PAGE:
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March 2012 Key Club magazine

Service in the sun, cont.


Service knows no season
Like a growing number of Key Clubs, the Henry Sibley High School Key Club in Mendota Heights, Minnesota, volunteers on a year-round schedule. The 25-member club might be small, but its impact in the community is huge in the fall, winter, spring—and summer! 

The club’s motto is “Service knows no season.” While most of the club’s community service is done during the school year—with projects such as Polar Plunge for Special Olympics, an overnight poverty simulation and goodie bags for Teacher Appreciation Day—it doesn’t stop there. 

“During the summer, we still conduct service projects—helping Relay for Life, helping out our sponsoring Kiwanis club at the West St. Paul Car Show and doing other chores with the Kiwanis club. But our attention is on planning for the upcoming school year,” says Faculty Advisor Mary Townsend. 

The club conducts weekly meetings during the summer in coffeeshops, and the sessions are as much fun as they are business. 

“The advantages of meeting over the summer to plan the school year are that the club is more organized when school begins and we can do membership drives from the first day of school,” Townsend says.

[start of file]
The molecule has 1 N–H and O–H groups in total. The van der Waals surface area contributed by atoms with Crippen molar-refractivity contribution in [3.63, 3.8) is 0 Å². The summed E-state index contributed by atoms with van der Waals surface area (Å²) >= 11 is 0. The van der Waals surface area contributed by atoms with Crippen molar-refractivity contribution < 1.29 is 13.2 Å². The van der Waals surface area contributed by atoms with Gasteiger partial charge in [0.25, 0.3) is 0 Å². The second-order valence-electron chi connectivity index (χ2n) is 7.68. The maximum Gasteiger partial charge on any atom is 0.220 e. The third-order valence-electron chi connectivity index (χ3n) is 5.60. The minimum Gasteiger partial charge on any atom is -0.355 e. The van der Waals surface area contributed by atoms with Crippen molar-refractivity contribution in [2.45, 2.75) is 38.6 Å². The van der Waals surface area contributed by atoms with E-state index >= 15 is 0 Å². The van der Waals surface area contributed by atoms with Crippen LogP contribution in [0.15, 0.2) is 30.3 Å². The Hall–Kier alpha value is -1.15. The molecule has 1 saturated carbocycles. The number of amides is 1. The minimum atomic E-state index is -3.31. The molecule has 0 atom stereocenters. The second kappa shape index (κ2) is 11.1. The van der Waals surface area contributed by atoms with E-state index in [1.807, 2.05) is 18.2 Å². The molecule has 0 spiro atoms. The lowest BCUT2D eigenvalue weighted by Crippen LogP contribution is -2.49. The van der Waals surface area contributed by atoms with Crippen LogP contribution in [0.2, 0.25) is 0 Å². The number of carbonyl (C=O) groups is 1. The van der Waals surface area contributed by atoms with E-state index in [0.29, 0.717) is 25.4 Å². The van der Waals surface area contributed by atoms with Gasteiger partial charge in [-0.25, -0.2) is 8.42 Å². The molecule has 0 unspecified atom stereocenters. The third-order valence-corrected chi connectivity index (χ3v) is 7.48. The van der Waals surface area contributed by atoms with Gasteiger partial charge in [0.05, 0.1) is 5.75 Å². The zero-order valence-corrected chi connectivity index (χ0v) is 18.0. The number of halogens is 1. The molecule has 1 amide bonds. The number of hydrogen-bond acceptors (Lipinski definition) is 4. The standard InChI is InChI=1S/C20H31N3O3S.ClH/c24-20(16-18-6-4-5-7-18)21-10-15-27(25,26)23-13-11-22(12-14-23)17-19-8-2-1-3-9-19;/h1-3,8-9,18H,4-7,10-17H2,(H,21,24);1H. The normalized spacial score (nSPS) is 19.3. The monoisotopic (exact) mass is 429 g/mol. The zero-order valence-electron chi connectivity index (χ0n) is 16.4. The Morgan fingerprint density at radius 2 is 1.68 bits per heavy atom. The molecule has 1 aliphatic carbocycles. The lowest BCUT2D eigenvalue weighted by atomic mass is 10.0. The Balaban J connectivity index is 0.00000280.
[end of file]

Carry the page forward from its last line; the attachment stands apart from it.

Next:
Nipping and tucking the landscape   

“The best reward for our members is...a great sense of satisfaction out of just being active.”
Justin Spear, advisor, Key Club of Utica Academy 

Sterling-Fest at Dodge Park wouldn’t be a perennial hit without the Key Club of Utica Academy for International Studies

About two weeks prior to the annual summer event, thrown by the city of Sterling Heights, Michigan, Faculty Advisor Justin Spear rounds up a couple dozen club members to join him in the park for a major cleanup project. 

“Our state’s cuts to local budgets left the park without beautification funds, so our club had to step in,” Spear says. “We do try to give back to people in our community as much as possible.” 

Volunteering outside in the summer can be challenging. The Utica Academy Key Club had to beat the summer heat, which sometimes hit 95 degrees. A cooler of ice-cold drinks was always nearby. And there was time to rest and chow down on barbecue after the cleanup project was done. 

Despite the heat, Spear says the project was worth it. “The best reward for our members, honestly, is intrinsic,” he says. “They get a great sense of satisfaction out of just being active.” KC

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